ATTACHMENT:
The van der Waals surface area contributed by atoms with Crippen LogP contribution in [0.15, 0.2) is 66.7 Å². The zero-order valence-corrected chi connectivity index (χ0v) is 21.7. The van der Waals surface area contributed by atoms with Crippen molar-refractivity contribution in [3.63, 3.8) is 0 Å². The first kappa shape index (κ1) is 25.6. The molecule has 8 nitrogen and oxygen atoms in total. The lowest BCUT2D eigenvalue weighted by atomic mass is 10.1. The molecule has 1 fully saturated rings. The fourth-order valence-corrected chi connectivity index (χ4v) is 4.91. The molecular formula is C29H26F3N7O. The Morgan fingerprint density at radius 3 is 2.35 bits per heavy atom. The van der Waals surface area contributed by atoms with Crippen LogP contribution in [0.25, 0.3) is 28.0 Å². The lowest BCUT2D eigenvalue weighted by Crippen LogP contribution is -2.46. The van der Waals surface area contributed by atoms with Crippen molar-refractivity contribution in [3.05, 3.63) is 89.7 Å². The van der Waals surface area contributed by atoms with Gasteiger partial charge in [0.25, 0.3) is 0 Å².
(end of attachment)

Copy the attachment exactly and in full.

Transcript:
The van der Waals surface area contributed by atoms with Crippen LogP contribution in [0.15, 0.2) is 66.7 Å². The zero-order valence-corrected chi connectivity index (χ0v) is 21.7. The van der Waals surface area contributed by atoms with Crippen molar-refractivity contribution in [3.63, 3.8) is 0 Å². The first kappa shape index (κ1) is 25.6. The molecule has 8 nitrogen and oxygen atoms in total. The lowest BCUT2D eigenvalue weighted by atomic mass is 10.1. The molecule has 1 fully saturated rings. The fourth-order valence-corrected chi connectivity index (χ4v) is 4.91. The molecular formula is C29H26F3N7O. The Morgan fingerprint density at radius 3 is 2.35 bits per heavy atom. The van der Waals surface area contributed by atoms with Crippen LogP contribution in [0.25, 0.3) is 28.0 Å². The lowest BCUT2D eigenvalue weighted by Crippen LogP contribution is -2.46. The van der Waals surface area contributed by atoms with Crippen molar-refractivity contribution in [3.05, 3.63) is 89.7 Å². The van der Waals surface area contributed by atoms with Gasteiger partial charge in [0.25, 0.3) is 0 Å².